The force’s needs, once met by the spectrum warfare teams at the time, had become too small to do what might need to be done against those near-peers. “What we had was very effective,” Aronson said, “But as we are shifting away and bringing eyes on to China and Russia – other near-peer adversaries – they have a lot stronger capabilities than ISIS and Al-Qaeda and those other folks.

History of the 388th Squadron

The 388th was activated in 1942, just four months after the Japanese Navy attacked Pearl Harbor, as part of the 312th Bombardment Group. “The squadron was formed to address the pressing need for robust aerial bombardment capability in the Pacific during World War II,” said 850th Spectrum Warfare Wing Commander Colonel Andrew Finkler


The unit started its service with antisubmarine patrols in the Atlantic before moving to the Pacific theatre to fight the Japanese-owned North American A36 Apache Dive Bombers. 


The unit faced unyeilding Japanese resistance in the skies above Port Moresby (in what is now Papua New Guinea), Leyte, Mindoro, Luzon, and Formosa (What is now called Taiwan). 


As with many units after the war – the Army Air Corps disbanded the unit. 


In 1954, the Air Force reactivated the unit as a fighter-bomber squadron at Clovis Air Force Base in New Mexico. The unit used F-86 Sabres and had a solemn mission: to drop tactical nuclear warheads if given the order. 


The unit was deactivated in 1959 but returned in 1977 as the 388th Tactical Fighter Squadron, based at Mountain Home, Idaho, where pilots were trained on the F-111A. By 1981, the squadron had new life as part of the 366 Tactical Fighter Wing at Mountain Home. Designated the 388th Electronic Combat Squadron, the unit began to resemble the one that was reconstituted at Eglin in May 2024.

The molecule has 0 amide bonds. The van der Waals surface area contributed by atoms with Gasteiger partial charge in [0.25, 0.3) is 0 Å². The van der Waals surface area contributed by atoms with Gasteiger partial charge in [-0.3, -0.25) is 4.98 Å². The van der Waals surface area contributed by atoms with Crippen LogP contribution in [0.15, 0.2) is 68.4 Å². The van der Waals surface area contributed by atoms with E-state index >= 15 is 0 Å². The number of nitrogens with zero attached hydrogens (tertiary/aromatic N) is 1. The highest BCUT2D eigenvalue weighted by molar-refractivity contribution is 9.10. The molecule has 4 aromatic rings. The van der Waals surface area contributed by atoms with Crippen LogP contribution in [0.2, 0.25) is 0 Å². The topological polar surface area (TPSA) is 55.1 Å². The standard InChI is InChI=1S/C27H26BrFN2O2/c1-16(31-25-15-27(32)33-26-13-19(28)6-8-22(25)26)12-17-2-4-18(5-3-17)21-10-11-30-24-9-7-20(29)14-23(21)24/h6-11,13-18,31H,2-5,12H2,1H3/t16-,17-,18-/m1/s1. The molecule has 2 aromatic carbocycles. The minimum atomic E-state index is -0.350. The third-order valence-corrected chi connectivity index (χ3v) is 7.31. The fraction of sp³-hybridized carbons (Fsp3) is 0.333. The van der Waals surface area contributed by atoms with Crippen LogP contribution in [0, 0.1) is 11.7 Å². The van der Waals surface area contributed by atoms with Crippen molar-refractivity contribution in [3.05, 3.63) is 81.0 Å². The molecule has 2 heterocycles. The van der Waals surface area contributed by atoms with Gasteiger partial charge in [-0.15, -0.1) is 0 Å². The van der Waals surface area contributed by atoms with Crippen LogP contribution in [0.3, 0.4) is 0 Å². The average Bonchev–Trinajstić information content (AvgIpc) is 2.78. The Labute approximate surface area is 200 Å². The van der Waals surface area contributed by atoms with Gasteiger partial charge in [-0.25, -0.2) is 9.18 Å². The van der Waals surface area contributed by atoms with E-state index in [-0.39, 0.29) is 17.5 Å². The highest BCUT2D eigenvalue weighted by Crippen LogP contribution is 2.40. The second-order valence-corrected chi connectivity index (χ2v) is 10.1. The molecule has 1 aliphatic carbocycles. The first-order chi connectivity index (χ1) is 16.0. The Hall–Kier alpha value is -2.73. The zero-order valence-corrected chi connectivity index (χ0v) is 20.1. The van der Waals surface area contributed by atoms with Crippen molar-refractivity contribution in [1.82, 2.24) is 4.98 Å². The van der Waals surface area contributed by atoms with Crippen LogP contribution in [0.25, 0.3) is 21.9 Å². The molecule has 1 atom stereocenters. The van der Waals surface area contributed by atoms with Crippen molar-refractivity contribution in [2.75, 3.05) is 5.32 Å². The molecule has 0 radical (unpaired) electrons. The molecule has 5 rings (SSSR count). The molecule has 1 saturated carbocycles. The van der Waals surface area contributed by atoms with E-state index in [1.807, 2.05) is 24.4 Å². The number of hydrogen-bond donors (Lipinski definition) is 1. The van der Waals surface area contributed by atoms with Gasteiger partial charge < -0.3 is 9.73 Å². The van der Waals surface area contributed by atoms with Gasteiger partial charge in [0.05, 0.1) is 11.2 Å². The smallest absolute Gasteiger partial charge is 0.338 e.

“During it’s active years, the 388th Electronic Combat Squadron played a significant role in Cold War deterrence operations,” Colonel Finkler noted in his remarks.


After another deactivation in the 1990s, the Air Force brought back the unit in December 2004 to fly the EA-6B Prowler. The Prowler, typically a ship flown by the Navy, used state-of-the-art jamming systems to enforce the United States Military’s advantage against lower-tech foes by suppressing their anti-air capabilities (looking at you, Iraq). 


As the United States moved forward into the Global War on Terror, the need to suppress anti-air assets became less critical to the overall mission. After all, ISIS, the Taliban, and Al Qaeda had minimal anti-air assets in play. 


Now, as part of the US Air Force’s decision to re-align its priorities toward the Russians and the Chinese, they must significantly step up their radar jamming and other electronic warfare capabilities—hence the rapid creation of several Electronic Warfare Squadrons around the country.